The Packard Executive was introduced on March 5, 1956 to fill a perceived price gap between the prestige Packard line and the new Clipper brand, which was in its first year as separate brand. In previous years, Clipper models had been Packards. The most expensive Clipper, the Clipper Custom, listed at $3,065 for the 4-door sedan. The Packard Executive sedan retailed for $3,465, the Executive 2-door coupe $3,560, while the top-of-the-line Patrician sedan sold for $4,160.
The Executive was marketed with the invitation to “enter the luxury car class now—at a modest investment,” and was aimed at "the young man on the way up."
Effectively, the Packard Executive replaced the entire Clipper Custom line of vehicles, as production of the Customs was ended once the Executive was announced.
The Executive was created by combining the Clipper Custom's body, complete with its distinctive tail light design, and installing the front fenders, hood, and radiator grille assembly of the senior Packard models. It also used the Clipper Custom's 122-inch (3,100 mm) wheelbase and its 352 cu in (5.8 L) 275 hp (205 kW) overhead valve V8 engine. This contrasted with the engine used by the rest of the 1956 Packard models, which displaced 374 cu in (6.1 L) and developed 295 hp (220 kW) (310 hp (230 kW) for the Caribbean).
Beyond the senior Packard grille and front end sheet metal, Executives were further distinguished from the Clipper line by a unique side trim design that that made reference to the senior Packards, and allowed for two-toned paint schemes. However, the interior appointments and instrumentation were pure Clipper.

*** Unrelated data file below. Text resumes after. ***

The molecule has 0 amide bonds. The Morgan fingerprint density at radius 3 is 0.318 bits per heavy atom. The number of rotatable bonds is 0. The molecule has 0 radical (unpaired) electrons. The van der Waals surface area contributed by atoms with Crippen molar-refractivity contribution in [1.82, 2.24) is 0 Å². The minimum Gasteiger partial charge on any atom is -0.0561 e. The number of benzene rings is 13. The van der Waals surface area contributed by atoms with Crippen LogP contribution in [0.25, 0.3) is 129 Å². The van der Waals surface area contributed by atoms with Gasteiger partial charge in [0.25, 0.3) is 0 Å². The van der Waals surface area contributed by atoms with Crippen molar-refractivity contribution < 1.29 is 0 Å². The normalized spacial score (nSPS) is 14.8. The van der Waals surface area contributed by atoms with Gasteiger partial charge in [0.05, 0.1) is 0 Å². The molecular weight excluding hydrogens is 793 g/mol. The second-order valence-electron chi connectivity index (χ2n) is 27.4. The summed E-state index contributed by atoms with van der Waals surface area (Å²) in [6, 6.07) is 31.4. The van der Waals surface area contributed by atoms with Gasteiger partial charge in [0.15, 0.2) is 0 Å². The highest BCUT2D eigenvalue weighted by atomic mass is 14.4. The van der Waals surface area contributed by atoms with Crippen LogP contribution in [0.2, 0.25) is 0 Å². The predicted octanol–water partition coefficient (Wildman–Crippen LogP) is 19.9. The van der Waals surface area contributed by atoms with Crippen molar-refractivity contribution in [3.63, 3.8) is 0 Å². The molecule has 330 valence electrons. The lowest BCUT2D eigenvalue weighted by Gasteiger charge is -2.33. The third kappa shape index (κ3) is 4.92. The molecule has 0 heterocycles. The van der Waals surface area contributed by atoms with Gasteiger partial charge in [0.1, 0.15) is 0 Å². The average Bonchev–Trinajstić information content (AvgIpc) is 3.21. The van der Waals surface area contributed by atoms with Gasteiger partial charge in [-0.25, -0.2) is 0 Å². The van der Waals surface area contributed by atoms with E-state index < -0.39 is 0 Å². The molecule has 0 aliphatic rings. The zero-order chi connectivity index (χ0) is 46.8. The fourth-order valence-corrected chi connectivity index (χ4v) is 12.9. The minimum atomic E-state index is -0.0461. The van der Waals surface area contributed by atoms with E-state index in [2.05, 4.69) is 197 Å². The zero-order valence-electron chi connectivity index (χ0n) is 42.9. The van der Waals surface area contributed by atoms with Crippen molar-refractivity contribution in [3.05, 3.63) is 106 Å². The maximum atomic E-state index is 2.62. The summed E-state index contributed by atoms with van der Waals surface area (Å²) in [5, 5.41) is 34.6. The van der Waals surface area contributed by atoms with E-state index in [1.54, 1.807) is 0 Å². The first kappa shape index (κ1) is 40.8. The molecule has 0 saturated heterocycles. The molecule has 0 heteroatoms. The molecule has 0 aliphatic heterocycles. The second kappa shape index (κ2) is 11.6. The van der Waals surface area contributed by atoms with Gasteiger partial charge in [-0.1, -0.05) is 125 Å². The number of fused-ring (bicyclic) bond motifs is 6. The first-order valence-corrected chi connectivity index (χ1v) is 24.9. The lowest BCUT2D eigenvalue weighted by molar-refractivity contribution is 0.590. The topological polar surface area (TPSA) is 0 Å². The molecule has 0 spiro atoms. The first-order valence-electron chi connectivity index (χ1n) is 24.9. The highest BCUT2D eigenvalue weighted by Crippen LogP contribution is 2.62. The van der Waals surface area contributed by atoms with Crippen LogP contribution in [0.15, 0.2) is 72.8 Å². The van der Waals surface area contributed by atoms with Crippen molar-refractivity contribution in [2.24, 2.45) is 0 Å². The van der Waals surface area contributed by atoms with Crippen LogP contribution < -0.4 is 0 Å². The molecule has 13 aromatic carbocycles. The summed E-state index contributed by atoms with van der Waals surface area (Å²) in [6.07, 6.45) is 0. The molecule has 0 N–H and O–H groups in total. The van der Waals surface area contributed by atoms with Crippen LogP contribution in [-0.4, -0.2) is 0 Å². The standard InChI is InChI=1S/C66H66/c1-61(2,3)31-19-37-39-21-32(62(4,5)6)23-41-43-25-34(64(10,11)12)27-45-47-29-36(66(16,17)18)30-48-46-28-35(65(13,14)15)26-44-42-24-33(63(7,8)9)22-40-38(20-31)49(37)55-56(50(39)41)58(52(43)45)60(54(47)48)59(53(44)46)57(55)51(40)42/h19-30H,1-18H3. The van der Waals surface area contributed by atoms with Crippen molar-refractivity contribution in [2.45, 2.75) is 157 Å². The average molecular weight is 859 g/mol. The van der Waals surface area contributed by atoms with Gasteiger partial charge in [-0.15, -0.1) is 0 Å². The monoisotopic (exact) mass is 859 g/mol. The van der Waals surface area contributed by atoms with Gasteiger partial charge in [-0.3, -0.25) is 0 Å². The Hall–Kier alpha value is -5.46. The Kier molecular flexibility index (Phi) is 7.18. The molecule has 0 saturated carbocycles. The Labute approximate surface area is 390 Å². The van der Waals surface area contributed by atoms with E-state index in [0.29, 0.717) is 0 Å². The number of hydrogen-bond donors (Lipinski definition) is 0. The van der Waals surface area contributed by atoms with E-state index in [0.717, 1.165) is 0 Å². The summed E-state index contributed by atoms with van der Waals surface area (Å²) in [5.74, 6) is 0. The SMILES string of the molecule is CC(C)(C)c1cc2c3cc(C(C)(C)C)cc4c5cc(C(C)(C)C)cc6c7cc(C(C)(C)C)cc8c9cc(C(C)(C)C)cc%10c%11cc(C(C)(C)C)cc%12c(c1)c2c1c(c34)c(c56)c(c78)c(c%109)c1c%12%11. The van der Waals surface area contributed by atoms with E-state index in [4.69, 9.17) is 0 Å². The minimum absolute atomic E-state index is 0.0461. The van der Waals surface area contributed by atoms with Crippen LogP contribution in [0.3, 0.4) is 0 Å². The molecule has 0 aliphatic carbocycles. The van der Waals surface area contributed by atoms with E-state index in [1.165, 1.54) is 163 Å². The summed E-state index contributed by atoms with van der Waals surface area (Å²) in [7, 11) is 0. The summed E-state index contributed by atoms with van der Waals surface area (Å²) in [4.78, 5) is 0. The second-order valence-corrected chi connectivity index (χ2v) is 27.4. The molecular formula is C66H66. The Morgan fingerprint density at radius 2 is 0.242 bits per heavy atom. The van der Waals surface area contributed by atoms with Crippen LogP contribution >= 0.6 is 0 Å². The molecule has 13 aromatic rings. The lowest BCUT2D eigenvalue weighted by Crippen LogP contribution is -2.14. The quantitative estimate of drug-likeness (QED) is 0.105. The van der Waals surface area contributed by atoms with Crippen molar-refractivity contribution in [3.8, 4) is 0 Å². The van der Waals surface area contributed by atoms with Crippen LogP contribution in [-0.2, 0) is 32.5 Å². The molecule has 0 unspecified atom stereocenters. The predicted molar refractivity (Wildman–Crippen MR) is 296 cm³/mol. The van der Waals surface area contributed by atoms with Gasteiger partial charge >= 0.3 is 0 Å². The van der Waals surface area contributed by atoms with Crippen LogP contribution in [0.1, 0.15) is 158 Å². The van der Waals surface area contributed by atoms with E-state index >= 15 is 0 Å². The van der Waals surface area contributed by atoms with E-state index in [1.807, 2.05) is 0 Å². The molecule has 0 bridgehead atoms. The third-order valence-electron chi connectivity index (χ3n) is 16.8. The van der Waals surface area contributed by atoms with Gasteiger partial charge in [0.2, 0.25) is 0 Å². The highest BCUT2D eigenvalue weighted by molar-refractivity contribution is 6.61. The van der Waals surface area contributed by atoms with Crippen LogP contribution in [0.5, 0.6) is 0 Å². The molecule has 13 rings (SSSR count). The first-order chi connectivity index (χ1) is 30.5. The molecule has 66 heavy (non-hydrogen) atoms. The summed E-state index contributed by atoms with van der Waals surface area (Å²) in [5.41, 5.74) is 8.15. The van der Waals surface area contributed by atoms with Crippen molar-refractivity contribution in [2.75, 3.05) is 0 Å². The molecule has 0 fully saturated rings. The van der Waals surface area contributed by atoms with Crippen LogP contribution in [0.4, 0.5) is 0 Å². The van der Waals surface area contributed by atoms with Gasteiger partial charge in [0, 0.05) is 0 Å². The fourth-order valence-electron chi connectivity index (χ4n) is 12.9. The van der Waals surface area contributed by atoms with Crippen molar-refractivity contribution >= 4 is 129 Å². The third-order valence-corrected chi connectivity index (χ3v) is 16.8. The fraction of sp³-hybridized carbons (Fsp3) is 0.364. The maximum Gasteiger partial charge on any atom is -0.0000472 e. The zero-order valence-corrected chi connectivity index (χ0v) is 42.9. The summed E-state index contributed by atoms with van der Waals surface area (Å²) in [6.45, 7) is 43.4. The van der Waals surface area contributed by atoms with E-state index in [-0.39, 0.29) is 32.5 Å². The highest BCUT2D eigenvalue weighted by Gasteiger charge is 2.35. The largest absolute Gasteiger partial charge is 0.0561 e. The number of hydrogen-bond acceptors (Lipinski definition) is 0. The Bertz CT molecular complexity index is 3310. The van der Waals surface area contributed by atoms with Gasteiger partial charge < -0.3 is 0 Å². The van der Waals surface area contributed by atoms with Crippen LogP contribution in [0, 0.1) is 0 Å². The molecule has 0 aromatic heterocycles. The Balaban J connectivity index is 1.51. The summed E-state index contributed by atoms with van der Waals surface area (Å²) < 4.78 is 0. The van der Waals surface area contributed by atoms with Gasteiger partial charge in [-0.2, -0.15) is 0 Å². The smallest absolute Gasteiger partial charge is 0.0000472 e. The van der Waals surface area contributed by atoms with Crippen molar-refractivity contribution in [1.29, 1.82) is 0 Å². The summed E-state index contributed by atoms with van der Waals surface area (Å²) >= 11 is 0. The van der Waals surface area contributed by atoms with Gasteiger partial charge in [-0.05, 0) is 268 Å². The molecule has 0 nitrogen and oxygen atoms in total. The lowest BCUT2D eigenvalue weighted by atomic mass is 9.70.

Executives received their own series designation of 5670. It was offered in two body styles; a two-door hardtop (model 5677), and a four-door Touring Sedan (model 5672).
Although the Executive sold as fast as it was produced, it was not enough to substantially improve the financial picture for the Packard-Clipper Division. Even as the Executive was being announced, the media had already been reporting of sales and fiscal woes at the Studebaker-Packard Corporation, and rumors were flying the Packard marque might be discontinued. These rumors weighed heavily on the company’s efforts to sell any of its products. Buyers did not wish to be stuck with a so-called “orphan” car, where spare parts would no longer be available from a dealer, and resale values would be negatively impacted.
During the Executive's shortened model year of March through June, Packard built a total of 2,779Executives—1,031 two-door hardtops and 1,748 four-door sedans.
All Detroit production of Packard and Clipper models ceased 25 June 1956 with the shuttering of the Conner Avenue assembly plant. The Packard name was continued for the 1957 and 1958 model years on products based on Studebaker platforms, built on the same assembly lines in South Bend, Indiana as the Studebaker models.